travel fabric

5 Unique, Travel Fabrics That Are Soft And Ethically Sourced

After the pandemic, everyone started enjoying even the smallest pleasures in life and travelling or visiting new places is one of those pleasures that we all missed. But travelling means one has to take care of their health, hygiene and comfort. Clothes play a major role in making you feel warm and snuggly. One of the most important factors to consider when buying clothes is the fabric. It’s what will make your clothes feel good against your skin and it’s what will determine how well they hold up over time. Fabrics can be made from all sorts of materials, but some are better than others for traveling. These days everyone is trying to focus on bio-based garments as it’s the need of the hour and also, they are skin-friendly as they save you from getting exposed to any type of allergy which you can’t afford while travelling or vacationing. There are a few fabrics which are soothing and comfortable while you are commuting:


One of the finest and most unique types of wool fibres found in the world. A fabric consisting of a warp and weft, which are woven in opposite directions. The fabric is usually plain and smooth with no knitted pattern, but may be twill or chevron-patterned. A yarn in which the weft is not interlaced with the warp.

These fibres are soft and delicate, retain warmth better than sheep’s wool, regulate moisture, and are breathable. It has anti-allergic properties which makes it a must-have while you are going to colder places. Yak wool has these properties as it is thick due to the presence of two layers- one is the overcoat and the other is an undercoat. The upper layer or the overcoat is used to make blankets, quilts, etc. The undercoat is used to make woollen clothes such as leggings, sweaters, scarves, gloves, caps, etc. Yak wool is mainly produced in China, Nepal and Mongolia.


Known to be pineapple leather, Pinatex is an organic replacement for leather. It is a unique fabric made from the leftovers of the pineapple plant. That means there is no need for any extra resources for procuring the raw material. The bio-based fabric is a great source of improving farmers’ wealth. It is a sturdy and durable material if proper maintenance is done. Various products from shoes to bags to watches can be made from it. Some brands are also deploying it to make leather jackets instead of using leather made from animal skin.  This unusual non-woven fabric is part of H&M’s Conscious Collection. A Pinatex band adds sustainable style to the padded bag with its jacquard pattern which offers comfort with a serious attitude.


It is a rayon, a cellulose fibre made by spinning reconstituted cellulose, in this case often from beech trees. This fabric is 96% modal and 4% lycra. This fabric was produced by an Austrian company Lenzing AG. But now countries like the Czech Republic, Slovakia, and Germany are making their versions using beach trees. The uniqueness of the fabric is that it doesn’t need any artificial resources for irrigation.  A company named Bleusalt has launched a super travel-friendly line of shirts, pants, dresses, wraps and scarves made from Beechwood fabric. The soft and smooth fabric is luxurious and highly durable.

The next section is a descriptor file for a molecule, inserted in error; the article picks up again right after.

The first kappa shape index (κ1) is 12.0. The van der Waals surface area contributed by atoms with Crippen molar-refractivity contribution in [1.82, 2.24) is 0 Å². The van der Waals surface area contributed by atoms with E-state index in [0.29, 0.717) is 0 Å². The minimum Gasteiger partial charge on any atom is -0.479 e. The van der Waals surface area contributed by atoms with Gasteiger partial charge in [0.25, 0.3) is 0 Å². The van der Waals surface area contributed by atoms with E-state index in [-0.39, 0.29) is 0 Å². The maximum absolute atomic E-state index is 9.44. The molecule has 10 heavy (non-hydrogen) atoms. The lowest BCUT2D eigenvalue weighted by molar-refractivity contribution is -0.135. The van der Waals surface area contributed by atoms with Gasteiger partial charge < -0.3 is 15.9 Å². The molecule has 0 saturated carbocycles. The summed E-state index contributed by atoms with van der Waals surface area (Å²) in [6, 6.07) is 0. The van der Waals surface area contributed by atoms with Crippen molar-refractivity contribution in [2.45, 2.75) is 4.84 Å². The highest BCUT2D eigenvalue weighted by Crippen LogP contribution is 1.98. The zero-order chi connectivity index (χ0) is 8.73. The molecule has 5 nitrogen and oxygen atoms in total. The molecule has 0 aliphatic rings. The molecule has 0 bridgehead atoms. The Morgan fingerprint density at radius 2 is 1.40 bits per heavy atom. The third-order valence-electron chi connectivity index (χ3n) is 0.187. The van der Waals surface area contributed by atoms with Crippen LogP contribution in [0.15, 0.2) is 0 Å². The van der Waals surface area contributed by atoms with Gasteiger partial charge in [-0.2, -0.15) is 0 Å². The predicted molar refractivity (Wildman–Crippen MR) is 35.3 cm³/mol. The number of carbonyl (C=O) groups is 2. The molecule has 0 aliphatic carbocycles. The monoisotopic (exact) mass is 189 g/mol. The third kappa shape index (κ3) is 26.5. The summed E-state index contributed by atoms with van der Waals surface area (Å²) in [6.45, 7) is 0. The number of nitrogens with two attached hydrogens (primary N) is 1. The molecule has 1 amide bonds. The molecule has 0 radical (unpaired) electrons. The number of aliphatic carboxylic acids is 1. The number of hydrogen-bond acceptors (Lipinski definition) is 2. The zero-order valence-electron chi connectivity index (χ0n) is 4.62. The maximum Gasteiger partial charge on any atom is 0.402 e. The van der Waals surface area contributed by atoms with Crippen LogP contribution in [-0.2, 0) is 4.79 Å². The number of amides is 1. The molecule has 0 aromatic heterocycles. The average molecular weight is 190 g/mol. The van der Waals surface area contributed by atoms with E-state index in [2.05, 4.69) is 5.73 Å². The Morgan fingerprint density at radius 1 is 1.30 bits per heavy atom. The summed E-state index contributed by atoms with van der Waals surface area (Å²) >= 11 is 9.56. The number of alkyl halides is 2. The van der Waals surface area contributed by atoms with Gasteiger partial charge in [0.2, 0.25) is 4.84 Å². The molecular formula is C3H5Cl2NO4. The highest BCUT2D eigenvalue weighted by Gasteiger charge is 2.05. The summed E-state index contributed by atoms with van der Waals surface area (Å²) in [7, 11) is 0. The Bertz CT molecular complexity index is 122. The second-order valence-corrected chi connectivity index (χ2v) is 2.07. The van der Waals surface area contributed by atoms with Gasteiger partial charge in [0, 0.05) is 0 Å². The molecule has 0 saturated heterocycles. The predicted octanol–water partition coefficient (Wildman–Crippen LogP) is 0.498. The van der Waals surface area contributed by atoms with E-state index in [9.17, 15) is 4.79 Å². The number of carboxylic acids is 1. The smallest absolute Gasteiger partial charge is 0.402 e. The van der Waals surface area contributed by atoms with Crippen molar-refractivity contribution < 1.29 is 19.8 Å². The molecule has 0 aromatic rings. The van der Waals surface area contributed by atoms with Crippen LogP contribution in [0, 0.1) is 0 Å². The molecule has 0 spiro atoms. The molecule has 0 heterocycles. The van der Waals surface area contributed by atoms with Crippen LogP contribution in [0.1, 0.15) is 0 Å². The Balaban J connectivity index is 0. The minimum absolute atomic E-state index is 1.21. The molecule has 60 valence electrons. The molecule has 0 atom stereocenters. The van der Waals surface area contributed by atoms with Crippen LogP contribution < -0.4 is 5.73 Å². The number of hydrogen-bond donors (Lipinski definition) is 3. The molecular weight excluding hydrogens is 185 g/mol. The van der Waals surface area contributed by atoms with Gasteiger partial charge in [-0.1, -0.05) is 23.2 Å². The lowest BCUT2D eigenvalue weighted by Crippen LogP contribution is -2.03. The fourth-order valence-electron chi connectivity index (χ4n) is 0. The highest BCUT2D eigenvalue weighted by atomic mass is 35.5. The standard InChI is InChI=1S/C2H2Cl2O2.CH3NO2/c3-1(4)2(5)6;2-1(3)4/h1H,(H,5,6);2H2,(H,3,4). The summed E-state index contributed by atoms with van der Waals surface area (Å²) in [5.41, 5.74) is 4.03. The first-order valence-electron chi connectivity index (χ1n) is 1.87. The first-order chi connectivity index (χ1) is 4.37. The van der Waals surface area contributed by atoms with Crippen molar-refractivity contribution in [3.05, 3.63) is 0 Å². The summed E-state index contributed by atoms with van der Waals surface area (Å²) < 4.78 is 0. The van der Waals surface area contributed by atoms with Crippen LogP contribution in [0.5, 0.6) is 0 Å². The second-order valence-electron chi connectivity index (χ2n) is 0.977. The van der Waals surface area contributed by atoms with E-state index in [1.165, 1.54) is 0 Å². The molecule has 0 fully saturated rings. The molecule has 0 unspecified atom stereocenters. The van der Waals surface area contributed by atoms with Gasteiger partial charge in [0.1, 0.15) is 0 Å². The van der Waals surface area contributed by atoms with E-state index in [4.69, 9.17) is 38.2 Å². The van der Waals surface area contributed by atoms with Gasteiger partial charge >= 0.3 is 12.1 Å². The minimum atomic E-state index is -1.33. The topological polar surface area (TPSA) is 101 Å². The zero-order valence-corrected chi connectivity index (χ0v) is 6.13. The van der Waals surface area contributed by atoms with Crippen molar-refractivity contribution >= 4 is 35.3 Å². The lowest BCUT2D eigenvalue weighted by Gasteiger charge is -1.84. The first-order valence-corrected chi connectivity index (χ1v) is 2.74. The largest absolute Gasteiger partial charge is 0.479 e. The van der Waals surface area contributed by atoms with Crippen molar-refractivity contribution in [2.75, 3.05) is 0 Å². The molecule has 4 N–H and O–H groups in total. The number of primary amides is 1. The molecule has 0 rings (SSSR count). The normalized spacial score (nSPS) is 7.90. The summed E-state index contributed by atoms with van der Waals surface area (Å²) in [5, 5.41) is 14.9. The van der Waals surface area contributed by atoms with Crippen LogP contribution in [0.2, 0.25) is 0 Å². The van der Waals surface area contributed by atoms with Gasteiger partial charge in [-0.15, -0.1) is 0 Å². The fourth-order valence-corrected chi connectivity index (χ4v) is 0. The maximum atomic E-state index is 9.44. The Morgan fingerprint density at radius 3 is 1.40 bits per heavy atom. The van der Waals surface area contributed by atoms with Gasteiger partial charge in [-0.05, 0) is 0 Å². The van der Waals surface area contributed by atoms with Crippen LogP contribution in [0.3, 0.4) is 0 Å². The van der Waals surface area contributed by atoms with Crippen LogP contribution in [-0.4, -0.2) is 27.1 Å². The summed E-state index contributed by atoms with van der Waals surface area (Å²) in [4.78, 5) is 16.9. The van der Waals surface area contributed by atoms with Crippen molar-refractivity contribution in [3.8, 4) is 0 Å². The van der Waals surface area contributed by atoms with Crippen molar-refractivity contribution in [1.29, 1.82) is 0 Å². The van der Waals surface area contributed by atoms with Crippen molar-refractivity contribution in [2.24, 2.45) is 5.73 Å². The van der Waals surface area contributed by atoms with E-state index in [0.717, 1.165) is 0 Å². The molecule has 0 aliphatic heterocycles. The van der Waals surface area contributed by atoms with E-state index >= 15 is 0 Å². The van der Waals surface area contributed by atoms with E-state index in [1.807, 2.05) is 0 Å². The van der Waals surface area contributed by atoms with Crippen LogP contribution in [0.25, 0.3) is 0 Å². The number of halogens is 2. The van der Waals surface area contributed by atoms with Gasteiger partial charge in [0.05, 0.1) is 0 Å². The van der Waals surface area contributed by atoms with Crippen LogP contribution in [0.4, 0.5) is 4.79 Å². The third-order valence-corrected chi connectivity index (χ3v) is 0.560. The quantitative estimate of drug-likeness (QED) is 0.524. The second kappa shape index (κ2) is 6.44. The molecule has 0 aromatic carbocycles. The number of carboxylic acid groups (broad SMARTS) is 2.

The fabric fibres are regenerated from the cotton waste’s cellulose. The fibres are made from very small, silky cotton fibres, called linters, that stick out of cotton seeds, but are not strong enough to spin. The cuprammonium solution, which is a combination of copper and ammonium, is poured into caustic soda to dissolve this linter and finalspinsing into the fibre. It is also a plant-based fabric but semi-synthetic in nature. The resultant Cupra rayon fabric is velvety soft and comes with a shine just like silk. You can use cuprammonium rayon to make blouses, tank tops, t-shirts, sports bras, and other lightweight clothing by combining it with other types of fabric. A little care has to be taken while washing and drying as this type of rayon go out of shape when hung on a dryer. But yes it is a wrinkle-free fabric which can be your travel buddy.

5. HEMP:

Last on this list is Hemp. ​It is a sustainable textile made of fibres of a very high-yielding crop in the cannabis Sativa plant family. Natural fibres such as hemp are known for their versatility and durability. Earlier it was used for industrial purposes like manufacturing ropes and sails. Textiles made from hemp have a coarse texture. Hemp clothing even possesses tensile strength three times greater than cotton clothing. A hemp-hybrid material is created easily by blending hemp fibres with other fibres, retaining the strength of hemp fibres while enhancing comfort by using softer, finer fabrics. Hybrid hemp is a bio-based fabric which grows very fast, requires minimum water and can be harvested three times a year. The only disadvantage attached to this fibre is that it is a little expensive because it has to be compounded. Another great option for travelling is it’s low-maintenance.  After looking at all the pros and cons, make your travel bag more sustainable and less harming the surroundings. Every conscious step will make a difference. Follow your passion for travelling but with each step towards a pollution-free environment.

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